I have grown bored with the culinary options offered by the College. I ventured outside my comfort zone, with the help of a few close friends, down Richmond Rd. to TGI Friday’s for an evening of food, fun and even a bit of alcohol.
While I entertained the thought of telling our waitress that I was a food blogger for a very prestigious publication and was in need of a tasting menu, Friday’s had beat me to the punch. The obvious beginning of our culinary adventure was the Jack Daniel’s appetizer platter. Composed of fried shrimp, sesame chicken nuggets and a half rack of ribs, this avalanche of Hors d’oeuvres was our only logical starting pointing. The shrimp was the star; crunchy yet tender with the perfect ratio of crust to meat. The sesame chicken was far too sweet and lacked any real depth of flavor. Its texture could have only been produced by thawing the chicken, re-freezing it, thawing it again, boiling it and then, finally, deep-frying. Friday’s would be advised to save some time on this arduous and unnecessary process and simply toss McNuggets in teriyaki sauce. The ribs were similarly underwhelming; adequately tender but criminally bland. The signature Jack Daniel’s dipping sauce was tantamount to sugar syrup. Our first round of extra tall Blue Moon drafts could not come soon enough. Tastefully garnished with an orange slice, this was better than any Blue Moon I’ve had previously. Maybe it was the really big glasses, maybe I should get out more, but this meal was looking better with each sip.
Soon enough, our entrees and our second round of cocktails had arrived. Admitting that Friday’s isn’t the most nuanced of culinary destinations, I went with an old stand-by: the steak and chicken fajita. Thankfully, Friday’s didn’t attempt some sort of nu-age-gastro-pub reinterpretation and it was everything that I hoped it would be: tender and flavorless chicken and steak, sour cream, cheese, guacamole, sautéed peppers, onions and a surprisingly delicate salsa. I would have been content with any variety of jarred Mexican tomato sauce, but this was different. A bit thinner than I expected, it provided all of the spice I was looking for and more. As any curious diner would, I sampled my guests’ dishes. The flat iron steak was cooked to a perfect medium-rare and actually benefitted from the same sugar syrup that utterly overtook our appetizers. While I’m usually not inclined to dip my steak in such a concoction, I decided to check my bourgeois tendencies at the door and embrace my inner-child. Saucing a steak with saccharine seemed so inviting. As if this was not enough, the loaded mashed potatoes, brutishly garnished with melted cheddar and bacon, were undeniably delicious.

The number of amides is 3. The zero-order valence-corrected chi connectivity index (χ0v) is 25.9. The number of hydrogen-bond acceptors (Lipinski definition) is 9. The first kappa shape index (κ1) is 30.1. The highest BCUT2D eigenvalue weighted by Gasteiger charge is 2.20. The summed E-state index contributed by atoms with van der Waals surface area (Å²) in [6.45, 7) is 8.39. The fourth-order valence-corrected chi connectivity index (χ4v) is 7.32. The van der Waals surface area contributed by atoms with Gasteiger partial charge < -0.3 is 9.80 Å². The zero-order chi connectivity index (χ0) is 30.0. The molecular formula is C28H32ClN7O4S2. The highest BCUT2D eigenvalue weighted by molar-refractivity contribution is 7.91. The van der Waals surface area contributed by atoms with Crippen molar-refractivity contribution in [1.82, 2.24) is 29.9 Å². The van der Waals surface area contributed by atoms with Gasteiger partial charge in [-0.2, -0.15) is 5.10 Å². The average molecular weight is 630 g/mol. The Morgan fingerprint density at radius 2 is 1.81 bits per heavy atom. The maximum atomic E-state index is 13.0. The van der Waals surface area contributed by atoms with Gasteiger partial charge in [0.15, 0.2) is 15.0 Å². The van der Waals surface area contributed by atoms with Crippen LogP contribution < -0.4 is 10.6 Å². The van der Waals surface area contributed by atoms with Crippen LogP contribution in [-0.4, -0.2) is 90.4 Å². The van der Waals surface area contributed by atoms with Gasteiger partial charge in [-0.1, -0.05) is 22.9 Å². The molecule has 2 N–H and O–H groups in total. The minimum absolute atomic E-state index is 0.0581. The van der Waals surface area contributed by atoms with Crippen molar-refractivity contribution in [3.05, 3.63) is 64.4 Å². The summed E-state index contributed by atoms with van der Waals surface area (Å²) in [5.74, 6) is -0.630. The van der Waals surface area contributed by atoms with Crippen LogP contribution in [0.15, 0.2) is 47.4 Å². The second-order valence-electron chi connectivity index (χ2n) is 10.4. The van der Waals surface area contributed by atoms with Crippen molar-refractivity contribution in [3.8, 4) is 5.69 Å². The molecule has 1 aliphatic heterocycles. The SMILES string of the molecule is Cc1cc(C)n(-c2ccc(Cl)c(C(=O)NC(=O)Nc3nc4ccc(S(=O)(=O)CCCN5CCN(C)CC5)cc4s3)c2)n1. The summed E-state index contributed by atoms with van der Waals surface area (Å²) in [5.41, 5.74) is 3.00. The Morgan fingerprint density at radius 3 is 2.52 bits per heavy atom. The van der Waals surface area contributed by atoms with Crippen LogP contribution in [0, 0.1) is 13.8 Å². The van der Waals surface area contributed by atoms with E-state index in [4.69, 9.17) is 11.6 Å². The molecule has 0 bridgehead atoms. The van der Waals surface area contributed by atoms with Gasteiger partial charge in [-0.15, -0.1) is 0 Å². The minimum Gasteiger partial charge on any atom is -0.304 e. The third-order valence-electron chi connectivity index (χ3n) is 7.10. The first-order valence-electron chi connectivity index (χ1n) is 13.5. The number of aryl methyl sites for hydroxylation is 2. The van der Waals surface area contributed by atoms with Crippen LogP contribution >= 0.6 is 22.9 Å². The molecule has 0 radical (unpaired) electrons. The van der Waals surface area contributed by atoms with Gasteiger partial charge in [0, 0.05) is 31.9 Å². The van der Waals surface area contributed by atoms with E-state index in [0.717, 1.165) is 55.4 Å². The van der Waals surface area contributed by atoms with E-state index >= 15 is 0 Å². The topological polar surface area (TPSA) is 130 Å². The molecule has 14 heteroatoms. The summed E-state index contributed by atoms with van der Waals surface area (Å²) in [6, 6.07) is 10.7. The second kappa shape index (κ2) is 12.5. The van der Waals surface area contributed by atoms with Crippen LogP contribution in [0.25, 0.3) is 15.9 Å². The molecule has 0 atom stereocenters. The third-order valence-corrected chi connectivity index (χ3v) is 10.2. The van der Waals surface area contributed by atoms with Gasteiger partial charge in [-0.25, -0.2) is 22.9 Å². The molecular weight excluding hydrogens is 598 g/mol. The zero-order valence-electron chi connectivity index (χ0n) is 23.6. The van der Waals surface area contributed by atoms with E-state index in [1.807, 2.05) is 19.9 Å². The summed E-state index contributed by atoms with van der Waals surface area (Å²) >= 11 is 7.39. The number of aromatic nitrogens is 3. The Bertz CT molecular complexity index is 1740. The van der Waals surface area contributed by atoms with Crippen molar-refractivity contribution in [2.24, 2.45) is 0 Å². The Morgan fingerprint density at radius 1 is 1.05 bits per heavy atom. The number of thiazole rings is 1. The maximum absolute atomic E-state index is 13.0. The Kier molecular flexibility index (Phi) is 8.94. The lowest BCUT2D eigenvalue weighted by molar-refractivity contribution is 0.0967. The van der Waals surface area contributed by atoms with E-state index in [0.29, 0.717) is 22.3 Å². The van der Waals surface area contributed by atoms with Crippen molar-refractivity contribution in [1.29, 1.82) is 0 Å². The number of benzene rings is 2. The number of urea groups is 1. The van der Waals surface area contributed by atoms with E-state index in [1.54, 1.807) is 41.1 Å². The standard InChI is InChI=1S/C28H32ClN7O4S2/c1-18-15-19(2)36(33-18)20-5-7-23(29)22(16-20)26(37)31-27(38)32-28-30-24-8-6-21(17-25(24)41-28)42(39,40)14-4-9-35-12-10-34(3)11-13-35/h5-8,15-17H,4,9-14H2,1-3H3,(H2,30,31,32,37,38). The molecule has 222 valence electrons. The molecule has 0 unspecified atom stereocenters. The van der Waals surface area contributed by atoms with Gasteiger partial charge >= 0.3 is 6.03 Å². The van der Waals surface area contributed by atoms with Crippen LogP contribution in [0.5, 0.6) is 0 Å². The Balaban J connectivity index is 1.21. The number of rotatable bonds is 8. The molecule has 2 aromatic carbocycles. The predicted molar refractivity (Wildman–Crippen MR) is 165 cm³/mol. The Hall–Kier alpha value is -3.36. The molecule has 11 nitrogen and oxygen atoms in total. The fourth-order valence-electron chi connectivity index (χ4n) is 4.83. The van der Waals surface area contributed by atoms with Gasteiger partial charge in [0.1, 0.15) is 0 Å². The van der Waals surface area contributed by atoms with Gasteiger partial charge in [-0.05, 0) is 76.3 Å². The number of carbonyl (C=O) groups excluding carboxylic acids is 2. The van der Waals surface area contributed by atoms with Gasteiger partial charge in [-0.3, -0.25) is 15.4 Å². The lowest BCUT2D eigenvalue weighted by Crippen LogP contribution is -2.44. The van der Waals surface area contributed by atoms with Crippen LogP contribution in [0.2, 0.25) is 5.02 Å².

Even though I specifically instructed all diners not to repeat any dishes, one stubborn student insisted on getting the Jack Daniels chicken and shrimp, revisiting our most delicious appetizer. Already having tasted the shrimp, the chicken was thoroughly uneventful. The diner also foolishly opted for the unloaded mashed potatoes which paled in comparison to the cholesterol casserole of bacon and cheese to my right. The B-B-Q chicken wrap was easily the worst meal of the evening, being more-or-less a ranch sandwich. If you’ve found this review to be overwhelmingly mediocre so far, it is only because I have yet to address the most entertaining aspect of our meal: garishly girlish cocktails.
The first of which set the standard which all others would be held to: the pink punk cosmo. With an unexpected flair, our waitress brought a martini glass filled with cotton candy and a shaker filled with liquor. Upon combination, the cotton candy was instantly liquefied and the result was unadulterated jungle juice. Besides for the warmth in my stomach and an increased ambivalence about the quality of food served, this drink had no hints of being alcoholic.
Being far too insecure with my sexuality to order such a beverage, I opted for the comparatively masculine Long Island iced tea. Since there was no cotton candy in this beverage, it seemed quite alcoholic initially, but with every sip it began to resemble the world’s most delicious iced tea. The same adventurer who had devoured his loaded mashed potatoes, reloaded with a pleasantly sweet Mojito, which another much more inebriated guest mistook for mint flavored water. At this point we had already broken all taboos regarding how many infinitely silly drinks one could order at a Friday’s and pushed on.
The mudslide martini was more confusing than anything. I admit that I hate vodka in any setting, but coupled with Bailey’s and chocolate syrup this beverage almost brought me to the brink of barfing. My guests were quite fond of it, but vodka causes such a sharp pang on my palette that I found it insufferable. The berry acai sour was a welcome reprieve from an onslaught of sweetness. Drinking something that actually tasted like alcohol provided a reality-check after spending a majority of the meal in Candyland. Similarly, we ordered a Jack and Coke in an attempt to figure out if the Friday’s bartender was capable of making a beverage that wasn’t unspeakably sweet. Perfectly in proportion and with plenty of ice, it was a solid tribute to the old standard. Not a group to end such an exciting evening with something so basic, we ordered a strawberry margarita with four straws. Complete with all the requisite sweetness coupled with the pleasant bite of tequila, it was a fitting end.
TGI Friday’s was what any college student could ask for; shitty food, weird atmosphere and copious amounts of sugary alcohol. There is a certain charm about sampling a buffet of exotic tonics while being surrounded by shameless pieces of flare, parents and their children. In a single phrase, our evening was summed up by a friend who was particularly susceptible to spirits: “I can’t taste anything.”